RSPCA appeal to find who dumped emaciated dead foal

The RSPCA has launched an appeal to find who is responsible for dumping a dead foal at the side of a busy road.


A concerned member of the public alerted the RSPCA to the dead filly which was found on land off the A500 Alsager Road in Audley, near Stoke-on-Trent in Staffordshire.

Inspector Charlotte Melvin visited the scene on January 10 and found the foal left alongside piles of tree bark which had also been dumped.

She said the foal looked in poor bodily condition and was emaciated.

At this stage it is thought the foal was dead when she was left as there were no scratch marks on the ground to suggest she had been struggling. 

Inspector Melvin contacted the landowner Robert Elliot, of Eardley End Road, Bignall End, who was shocked when he saw the foal.

He said: “A couple of years back another young horse was dumped on our land and we often get problems with fly-tipping around the area.” 

Inspector Melvin is appealing for anyone who may have seen the foal getting dumped to contact the RSPCA appeals line on 0300 123 8018. She believes the foal had been there for a few days.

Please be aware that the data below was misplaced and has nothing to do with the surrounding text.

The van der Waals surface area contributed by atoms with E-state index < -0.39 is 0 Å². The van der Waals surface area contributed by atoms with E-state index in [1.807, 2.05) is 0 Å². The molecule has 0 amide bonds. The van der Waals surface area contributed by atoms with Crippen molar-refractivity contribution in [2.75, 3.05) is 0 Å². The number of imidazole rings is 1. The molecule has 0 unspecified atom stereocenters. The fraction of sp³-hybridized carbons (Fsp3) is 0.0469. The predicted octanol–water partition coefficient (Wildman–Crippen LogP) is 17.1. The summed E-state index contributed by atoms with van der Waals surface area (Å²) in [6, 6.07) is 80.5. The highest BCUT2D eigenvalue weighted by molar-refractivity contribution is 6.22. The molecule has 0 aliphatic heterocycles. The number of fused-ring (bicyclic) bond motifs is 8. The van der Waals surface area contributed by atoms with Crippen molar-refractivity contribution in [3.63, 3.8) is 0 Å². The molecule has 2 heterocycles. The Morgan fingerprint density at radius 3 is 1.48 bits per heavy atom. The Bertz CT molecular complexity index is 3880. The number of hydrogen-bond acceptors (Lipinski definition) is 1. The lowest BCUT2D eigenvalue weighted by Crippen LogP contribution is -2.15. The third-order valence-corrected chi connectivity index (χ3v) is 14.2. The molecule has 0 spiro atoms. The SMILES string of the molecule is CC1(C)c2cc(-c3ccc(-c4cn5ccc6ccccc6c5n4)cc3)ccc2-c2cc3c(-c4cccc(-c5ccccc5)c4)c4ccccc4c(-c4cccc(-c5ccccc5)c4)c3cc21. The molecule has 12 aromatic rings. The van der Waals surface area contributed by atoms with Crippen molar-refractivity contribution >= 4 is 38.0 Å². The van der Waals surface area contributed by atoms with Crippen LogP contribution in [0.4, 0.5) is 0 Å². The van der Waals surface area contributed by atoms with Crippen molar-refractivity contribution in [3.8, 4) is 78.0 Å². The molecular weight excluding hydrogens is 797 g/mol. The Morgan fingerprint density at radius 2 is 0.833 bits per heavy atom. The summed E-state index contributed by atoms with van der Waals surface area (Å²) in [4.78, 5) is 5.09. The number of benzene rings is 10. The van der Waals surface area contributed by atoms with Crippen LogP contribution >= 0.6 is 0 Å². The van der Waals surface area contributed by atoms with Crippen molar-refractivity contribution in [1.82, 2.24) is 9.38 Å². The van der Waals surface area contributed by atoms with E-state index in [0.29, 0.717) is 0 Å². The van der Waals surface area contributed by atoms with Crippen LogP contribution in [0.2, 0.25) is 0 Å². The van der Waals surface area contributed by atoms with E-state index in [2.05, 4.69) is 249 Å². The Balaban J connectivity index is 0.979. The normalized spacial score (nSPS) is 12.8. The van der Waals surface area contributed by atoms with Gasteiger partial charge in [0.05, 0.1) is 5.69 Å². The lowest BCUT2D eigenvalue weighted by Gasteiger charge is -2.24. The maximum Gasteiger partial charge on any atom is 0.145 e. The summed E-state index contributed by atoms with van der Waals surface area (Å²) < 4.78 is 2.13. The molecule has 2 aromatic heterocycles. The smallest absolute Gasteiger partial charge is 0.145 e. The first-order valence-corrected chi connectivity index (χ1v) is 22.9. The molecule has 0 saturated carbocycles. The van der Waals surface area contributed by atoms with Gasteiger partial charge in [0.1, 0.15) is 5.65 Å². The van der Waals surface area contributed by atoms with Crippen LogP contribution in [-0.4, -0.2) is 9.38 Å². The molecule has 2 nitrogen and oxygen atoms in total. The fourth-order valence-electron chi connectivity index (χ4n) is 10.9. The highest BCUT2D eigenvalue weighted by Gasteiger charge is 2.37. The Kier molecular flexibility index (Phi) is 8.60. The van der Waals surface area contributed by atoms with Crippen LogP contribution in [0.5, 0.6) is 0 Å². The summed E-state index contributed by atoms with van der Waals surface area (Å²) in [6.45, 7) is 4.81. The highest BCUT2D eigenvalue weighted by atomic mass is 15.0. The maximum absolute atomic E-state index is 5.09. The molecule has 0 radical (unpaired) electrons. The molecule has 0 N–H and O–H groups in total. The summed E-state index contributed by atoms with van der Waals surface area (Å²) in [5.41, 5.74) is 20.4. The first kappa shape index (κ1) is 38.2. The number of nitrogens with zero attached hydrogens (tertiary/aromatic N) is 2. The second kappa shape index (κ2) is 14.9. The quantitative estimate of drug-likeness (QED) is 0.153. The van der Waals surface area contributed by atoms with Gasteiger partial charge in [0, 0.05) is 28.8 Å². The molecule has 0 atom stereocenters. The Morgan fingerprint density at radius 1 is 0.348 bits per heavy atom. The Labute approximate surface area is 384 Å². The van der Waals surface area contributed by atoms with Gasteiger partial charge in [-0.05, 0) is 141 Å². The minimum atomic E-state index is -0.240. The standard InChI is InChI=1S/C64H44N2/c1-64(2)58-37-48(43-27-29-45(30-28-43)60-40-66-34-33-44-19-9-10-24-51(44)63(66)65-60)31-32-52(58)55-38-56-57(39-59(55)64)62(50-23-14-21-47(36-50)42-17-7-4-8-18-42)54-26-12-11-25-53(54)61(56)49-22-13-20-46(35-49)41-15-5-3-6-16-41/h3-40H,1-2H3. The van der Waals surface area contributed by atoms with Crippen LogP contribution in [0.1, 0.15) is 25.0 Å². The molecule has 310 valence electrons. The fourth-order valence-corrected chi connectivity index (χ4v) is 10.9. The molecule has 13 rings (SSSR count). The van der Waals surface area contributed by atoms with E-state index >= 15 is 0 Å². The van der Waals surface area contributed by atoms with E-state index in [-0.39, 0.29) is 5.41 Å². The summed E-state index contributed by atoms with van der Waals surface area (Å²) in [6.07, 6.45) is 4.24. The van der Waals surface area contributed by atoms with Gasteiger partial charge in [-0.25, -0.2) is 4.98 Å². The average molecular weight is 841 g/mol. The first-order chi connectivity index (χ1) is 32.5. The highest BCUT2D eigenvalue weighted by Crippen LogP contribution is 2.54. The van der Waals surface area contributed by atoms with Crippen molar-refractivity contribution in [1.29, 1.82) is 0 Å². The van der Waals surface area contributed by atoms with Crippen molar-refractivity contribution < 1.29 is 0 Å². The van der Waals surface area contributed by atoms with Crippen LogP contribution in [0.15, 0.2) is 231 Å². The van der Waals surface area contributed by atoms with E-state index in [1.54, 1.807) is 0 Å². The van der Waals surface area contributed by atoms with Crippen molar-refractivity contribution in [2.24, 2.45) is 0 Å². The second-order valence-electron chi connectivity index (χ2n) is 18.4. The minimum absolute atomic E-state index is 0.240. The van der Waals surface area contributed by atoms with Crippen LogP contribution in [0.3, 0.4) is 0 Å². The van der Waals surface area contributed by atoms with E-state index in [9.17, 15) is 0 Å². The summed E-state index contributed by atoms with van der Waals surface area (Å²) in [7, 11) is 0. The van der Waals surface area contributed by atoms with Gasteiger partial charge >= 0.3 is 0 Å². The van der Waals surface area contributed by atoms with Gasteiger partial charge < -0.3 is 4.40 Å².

She said: “It is so sad to see such a young animal discarded like rubbish in this way. She was also clearly not looked after well before she was dumped as she was so thin.

“I would like to hear from anyone who may know who the foal belonged to.”

This foal is one of the latest to be dumped as the RSPCA and other animal charities struggle to cope with an ongoing equine crisis.

The RSPCA’s inspectorate national equine co-ordinator Christine McNeil added: “This is upsettingly very common and it’s a massive issue - a very sad one at that. 

“We are constantly receiving calls to our cruelty line — on average 80 per day about horses alone across England and Wales.”

To find out more about rehoming rescue horses from the RSPCA visit their website.

The RSPCA’s Homes for Horses campaign aims to find forever homes for its almost 800 horses and ponies this spring by showcasing the versatility and capability of the horses it rescues, whether they are ridden horses, companion animals or youngsters with heaps of potential. Visit the website to find out more. 

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